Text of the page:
How is Algeria diversifying its economy?
Algeria–Algeria is a major producer of oil and natural gas, which contribute significantly to state revenues. An addiction, that of hydrocarbons, which at the same time creates significant problems for various reasons. The first and most important is that it exposes public finances to price changes on international markets. An element over which, in the event of a drop in prices, it has little control. That makes it very difficult to plan long-term investments.
The second reason is the awareness of oil and gas producers that in the coming years, the demand for black gold is destined to reach a peak and then, slowly but gradually, decrease. That is due to investments in renewable or alternative sources by the most energy-intensive nations. Hence the need to find alternative sources of income not strictly linked to the production of hydrocarbons.
The diversification strategy conducted by Algeria starts from the law, under study by the Government, aimed at encouraging foreign investments in non-oil sectors. In the past, the parliament of the North African country has already launched measures that allow foreign capital to have a majority in projects and companies, albeit with the limit of non-strategic sectors.
However, that is not enough to make Algeria an attractive destination in international eyes. For this reason, the Government is thinking of new laws to grow the local stock market, one of the smallest and least developed in Africa. In addition, improve the management of banks, sell shares in state credit institutions, facilitate collaboration between private and public companies, and, last but not least, offer a broader role to Islamic finance.
In recent years, the successive Algerian governments have not managed to diversify the economy of the North African country, considering that exports from the non-oil sectors have never exceeded 3 billion dollars. In this regard, reports al-Arab, underground riches still represent the central pillar of the plans of the Algiers executive. That also occurred with the incumbent premier, Abdelaziz Djerad.
However, he promised “change and renewal” to respond to the aspirations of the popular mobilization movement, the so-called Hirak. At the same time, however, the executive is trying to increase the oil and gas reserves and, consequently, the country’s productivity through a new law on hydrocarbons that offers incentives for foreign investments.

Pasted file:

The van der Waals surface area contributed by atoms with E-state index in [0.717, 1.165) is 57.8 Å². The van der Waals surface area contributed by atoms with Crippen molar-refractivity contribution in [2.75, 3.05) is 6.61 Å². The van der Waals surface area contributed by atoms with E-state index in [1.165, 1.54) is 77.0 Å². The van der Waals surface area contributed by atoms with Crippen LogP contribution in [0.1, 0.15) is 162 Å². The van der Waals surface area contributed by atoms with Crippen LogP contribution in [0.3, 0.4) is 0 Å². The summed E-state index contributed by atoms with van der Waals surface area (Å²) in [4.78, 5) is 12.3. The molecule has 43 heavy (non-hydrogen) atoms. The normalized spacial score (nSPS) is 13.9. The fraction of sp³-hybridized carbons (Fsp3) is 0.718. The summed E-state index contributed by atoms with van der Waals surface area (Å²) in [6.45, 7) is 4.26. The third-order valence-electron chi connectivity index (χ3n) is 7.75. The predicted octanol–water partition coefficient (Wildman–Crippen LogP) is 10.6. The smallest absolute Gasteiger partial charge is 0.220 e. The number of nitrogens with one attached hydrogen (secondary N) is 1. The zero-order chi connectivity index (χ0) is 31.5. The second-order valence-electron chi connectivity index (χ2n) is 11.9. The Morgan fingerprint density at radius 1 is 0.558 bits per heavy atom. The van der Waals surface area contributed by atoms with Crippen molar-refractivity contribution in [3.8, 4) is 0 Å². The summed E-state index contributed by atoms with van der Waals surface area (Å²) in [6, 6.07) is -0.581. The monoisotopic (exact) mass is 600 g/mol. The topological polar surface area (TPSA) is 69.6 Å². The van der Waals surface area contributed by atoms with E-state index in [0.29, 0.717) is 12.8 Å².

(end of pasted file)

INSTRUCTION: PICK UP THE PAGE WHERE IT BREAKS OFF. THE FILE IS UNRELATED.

According to some economic experts, Algeria must set realistic goals and conditions to ensure their success. In addition, it was highlighted that only five exporters control 73% of Algeria’s sales abroad, excluding the oil and gas sectors, although the country can rely on 1,153 sources other than hydrocarbons. Among the difficulties that could hinder the path towards economic diversification is the weakness of the industrial fabric and the services sector.
The repercussions deriving from the restrictions imposed with the Coronavirus pandemic have been added. In addition, the legislative and regulatory frameworks relating to exports include rules that hinder export operations, including the recovery of foreign currency in exchange for overseas sales. At the same time, the weakness of logistics, transport, and goods means also affects the development of the Algerian sectors outside of hydrocarbons and their export orientation.
Therefore, according to the experts, Algiers must consider the various threats and ensure that its plan sets fundamental objectives, considering the human resources available and a more favourable bureaucratic framework. In addition, it is necessary to activate periodic supervision by the executive. In any case, according to some, the sectors on which Algiers could focus most are agriculture, industry, and tourism considered the key to success in curbing an excessive flow of imports.